The publication of these papers was greatly service

able to Islay Burns. They brought him into notice. People wondered at them coming from a man who occupied the pulpit of M'Cheyne. They were a surprise to that class who can never be got frankly to allow that evangelical warmth and historical and literary power can ever be found united in the same individual. The fact of Islay Burns being amongst the critics and philosophers could not now, however, be disputed, and when the chair of Church History was left vacant by the death of Dr. Cunningham in 1861, it seemed to a large number that he was the best man the Church had for the post. Various names were mentioned, and eventually it was found that the struggle would lie between him and Mr. (now Dr.) Rainy. The latter had the support of Dr. Candlish and Dr. Buchanan, and his candidature was pushed with all the force which these gentlemen were capable of exerting. When the appointment came to be made, 230 votes were given for Rainy, and 202 votes for Burns. The office was one which Islay Burns was specially qualified to fill, and no doubt the defeat was hard enough to bear. In the circumstances, he went back to Dundee and consoled himself with the production and publication of “The Pastor of Kilsyth.” To attempt to weave into an interesting narrative so uneventful a life as that which his father had lived was no ordinary task. The difficulties of making a readable book out of the slender materials were obvious. Constrained by filial devotedness, Islay Burns went on, however, with his task, and brought it to a successful termination. It is easy to say he might have done it better, the wonder is that he could do it at all. It is a prose idyl, and is written from first to last with a fine sympathy and literary grace. We feel that there are little actions and deeds that often touch us far more deeply, come closer to the fountains of tears and sorrows, than the achievements of the heroic. He calls into view the sublimities lodged in the quietest lives. He opens up a fresh and secluded pastoral tract, pervaded by a spiritual calmness and sunshine, in the midst of which his father passes his days in patriarchal tranquillity. The memoir of the missionary is more ambitious but less successful. There is wanting in it a certain lovingness and nameless grace which is everywhere prevalent in “ the Pastor.” But that being said, it is indeed a worthy record of a worthy life.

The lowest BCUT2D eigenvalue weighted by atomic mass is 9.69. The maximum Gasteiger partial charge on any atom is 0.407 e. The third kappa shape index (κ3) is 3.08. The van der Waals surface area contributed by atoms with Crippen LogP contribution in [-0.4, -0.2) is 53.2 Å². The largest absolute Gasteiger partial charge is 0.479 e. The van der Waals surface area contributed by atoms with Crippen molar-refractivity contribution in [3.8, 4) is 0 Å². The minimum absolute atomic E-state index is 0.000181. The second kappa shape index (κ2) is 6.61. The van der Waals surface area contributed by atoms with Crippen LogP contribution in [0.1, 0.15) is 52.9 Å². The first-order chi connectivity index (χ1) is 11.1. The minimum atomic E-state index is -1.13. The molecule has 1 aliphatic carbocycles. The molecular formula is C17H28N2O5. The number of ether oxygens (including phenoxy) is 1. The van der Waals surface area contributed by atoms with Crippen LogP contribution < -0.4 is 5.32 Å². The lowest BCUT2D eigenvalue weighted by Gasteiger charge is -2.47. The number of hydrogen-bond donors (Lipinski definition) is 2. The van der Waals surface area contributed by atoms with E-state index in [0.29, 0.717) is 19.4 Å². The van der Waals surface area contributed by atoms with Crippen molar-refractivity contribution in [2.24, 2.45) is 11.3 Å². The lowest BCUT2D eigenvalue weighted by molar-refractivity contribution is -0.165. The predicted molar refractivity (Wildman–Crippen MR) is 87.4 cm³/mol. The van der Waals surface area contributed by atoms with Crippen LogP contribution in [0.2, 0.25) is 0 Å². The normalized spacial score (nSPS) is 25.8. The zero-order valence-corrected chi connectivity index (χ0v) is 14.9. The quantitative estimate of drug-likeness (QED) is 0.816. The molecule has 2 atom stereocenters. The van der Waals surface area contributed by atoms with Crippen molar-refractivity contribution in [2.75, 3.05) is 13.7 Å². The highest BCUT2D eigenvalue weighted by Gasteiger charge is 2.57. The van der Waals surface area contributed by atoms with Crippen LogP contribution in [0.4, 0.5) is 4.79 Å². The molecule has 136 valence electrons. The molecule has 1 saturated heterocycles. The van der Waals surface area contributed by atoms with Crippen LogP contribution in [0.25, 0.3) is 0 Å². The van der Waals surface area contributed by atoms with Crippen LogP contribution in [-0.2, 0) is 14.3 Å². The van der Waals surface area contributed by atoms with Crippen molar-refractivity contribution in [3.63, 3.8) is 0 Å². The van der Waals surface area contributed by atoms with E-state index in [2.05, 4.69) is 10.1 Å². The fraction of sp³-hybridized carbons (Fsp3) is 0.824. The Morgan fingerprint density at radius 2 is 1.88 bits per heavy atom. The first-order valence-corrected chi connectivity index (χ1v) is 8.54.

These labours brought Islay Burns the degree of D.D. from the University of Aberdeen, and when a vacancy came to be filled up in Glasgow Free Church College, it was found that his claims were such as could no longer be passed over. In coming forward as a candidate for the Chair of Apologetics and Systematic Theology, he encountered that kind of opposition which, to a man of refinement and culture, is worst to bear, the opposition of the malevolent and mean-spirited, the opposition of men who were cyphers and tried to make themselves integers by opposing him. After all was done he received the appointment by the substantial majority of 292 to 215 voices. The people of Dundee had now come to know Dr. Burns better than they did at first, and when they sent him on his way it was with substantial evidence of their appreciation, and hearts deeply touched at parting with one they had grown so much to love. The £800 which he received was subscribed, for the most part, by those unconnected with St. Peter's, and the sorrow at parting with him was shared by the whole town.

Dr. Burns came with pleasure to Glasgow, for Glasgow was not far from Kilsyth, and it was to the old parish, the old manse, the old boyish haunts by Kelvin and